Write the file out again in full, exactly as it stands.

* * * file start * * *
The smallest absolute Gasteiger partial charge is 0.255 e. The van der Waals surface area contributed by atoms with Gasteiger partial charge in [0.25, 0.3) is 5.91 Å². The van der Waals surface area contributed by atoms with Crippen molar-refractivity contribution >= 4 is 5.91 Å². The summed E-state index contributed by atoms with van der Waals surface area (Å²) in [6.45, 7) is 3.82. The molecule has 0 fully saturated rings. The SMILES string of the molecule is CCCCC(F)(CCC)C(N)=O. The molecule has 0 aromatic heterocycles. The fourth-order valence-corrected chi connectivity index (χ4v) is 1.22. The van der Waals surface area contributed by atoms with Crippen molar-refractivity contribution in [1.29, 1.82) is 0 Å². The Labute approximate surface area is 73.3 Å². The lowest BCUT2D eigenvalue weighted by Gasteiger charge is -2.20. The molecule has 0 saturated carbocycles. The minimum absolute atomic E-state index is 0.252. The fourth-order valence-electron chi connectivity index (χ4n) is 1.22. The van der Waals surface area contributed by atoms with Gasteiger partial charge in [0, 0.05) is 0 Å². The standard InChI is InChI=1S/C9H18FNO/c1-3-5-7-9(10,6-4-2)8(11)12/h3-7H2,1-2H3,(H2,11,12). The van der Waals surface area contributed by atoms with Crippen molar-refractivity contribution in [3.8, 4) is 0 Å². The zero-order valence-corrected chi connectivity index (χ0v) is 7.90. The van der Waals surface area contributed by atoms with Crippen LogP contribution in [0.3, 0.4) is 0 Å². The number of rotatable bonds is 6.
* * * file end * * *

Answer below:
The smallest absolute Gasteiger partial charge is 0.255 e. The van der Waals surface area contributed by atoms with Gasteiger partial charge in [0.25, 0.3) is 5.91 Å². The van der Waals surface area contributed by atoms with Crippen molar-refractivity contribution >= 4 is 5.91 Å². The summed E-state index contributed by atoms with van der Waals surface area (Å²) in [6.45, 7) is 3.82. The molecule has 0 fully saturated rings. The SMILES string of the molecule is CCCCC(F)(CCC)C(N)=O. The molecule has 0 aromatic heterocycles. The fourth-order valence-corrected chi connectivity index (χ4v) is 1.22. The van der Waals surface area contributed by atoms with Crippen molar-refractivity contribution in [1.29, 1.82) is 0 Å². The Labute approximate surface area is 73.3 Å². The lowest BCUT2D eigenvalue weighted by Gasteiger charge is -2.20. The molecule has 0 saturated carbocycles. The minimum absolute atomic E-state index is 0.252. The fourth-order valence-electron chi connectivity index (χ4n) is 1.22. The van der Waals surface area contributed by atoms with Gasteiger partial charge in [0, 0.05) is 0 Å². The standard InChI is InChI=1S/C9H18FNO/c1-3-5-7-9(10,6-4-2)8(11)12/h3-7H2,1-2H3,(H2,11,12). The van der Waals surface area contributed by atoms with Crippen molar-refractivity contribution in [3.8, 4) is 0 Å². The zero-order valence-corrected chi connectivity index (χ0v) is 7.90. The van der Waals surface area contributed by atoms with Crippen LogP contribution in [0.3, 0.4) is 0 Å². The number of rotatable bonds is 6.